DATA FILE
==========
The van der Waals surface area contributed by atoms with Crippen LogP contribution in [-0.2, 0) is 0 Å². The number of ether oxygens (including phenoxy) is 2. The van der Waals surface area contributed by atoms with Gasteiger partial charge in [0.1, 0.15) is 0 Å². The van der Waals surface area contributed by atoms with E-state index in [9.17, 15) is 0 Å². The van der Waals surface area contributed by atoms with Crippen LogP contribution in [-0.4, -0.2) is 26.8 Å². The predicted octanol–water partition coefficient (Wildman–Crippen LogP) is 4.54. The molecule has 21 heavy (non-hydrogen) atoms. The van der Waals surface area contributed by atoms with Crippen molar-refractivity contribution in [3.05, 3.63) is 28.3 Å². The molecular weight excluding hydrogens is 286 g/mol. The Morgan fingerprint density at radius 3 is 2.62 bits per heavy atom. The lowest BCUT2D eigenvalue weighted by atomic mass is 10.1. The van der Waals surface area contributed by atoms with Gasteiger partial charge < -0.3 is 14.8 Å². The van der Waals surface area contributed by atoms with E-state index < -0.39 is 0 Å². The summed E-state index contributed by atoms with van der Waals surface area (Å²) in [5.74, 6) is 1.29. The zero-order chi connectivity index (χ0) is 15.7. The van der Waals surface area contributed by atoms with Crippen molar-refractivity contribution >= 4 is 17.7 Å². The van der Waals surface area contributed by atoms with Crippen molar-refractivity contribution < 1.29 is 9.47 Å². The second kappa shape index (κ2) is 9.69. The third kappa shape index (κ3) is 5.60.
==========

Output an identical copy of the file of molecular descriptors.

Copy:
The van der Waals surface area contributed by atoms with Crippen LogP contribution in [-0.2, 0) is 0 Å². The number of ether oxygens (including phenoxy) is 2. The van der Waals surface area contributed by atoms with Gasteiger partial charge in [0.1, 0.15) is 0 Å². The van der Waals surface area contributed by atoms with E-state index in [9.17, 15) is 0 Å². The van der Waals surface area contributed by atoms with Crippen LogP contribution in [-0.4, -0.2) is 26.8 Å². The predicted octanol–water partition coefficient (Wildman–Crippen LogP) is 4.54. The molecule has 21 heavy (non-hydrogen) atoms. The van der Waals surface area contributed by atoms with Crippen molar-refractivity contribution in [3.05, 3.63) is 28.3 Å². The molecular weight excluding hydrogens is 286 g/mol. The Morgan fingerprint density at radius 3 is 2.62 bits per heavy atom. The lowest BCUT2D eigenvalue weighted by atomic mass is 10.1. The van der Waals surface area contributed by atoms with Gasteiger partial charge < -0.3 is 14.8 Å². The van der Waals surface area contributed by atoms with E-state index < -0.39 is 0 Å². The summed E-state index contributed by atoms with van der Waals surface area (Å²) in [5.74, 6) is 1.29. The zero-order chi connectivity index (χ0) is 15.7. The van der Waals surface area contributed by atoms with Crippen molar-refractivity contribution >= 4 is 17.7 Å². The van der Waals surface area contributed by atoms with Crippen molar-refractivity contribution < 1.29 is 9.47 Å². The second kappa shape index (κ2) is 9.69. The third kappa shape index (κ3) is 5.60.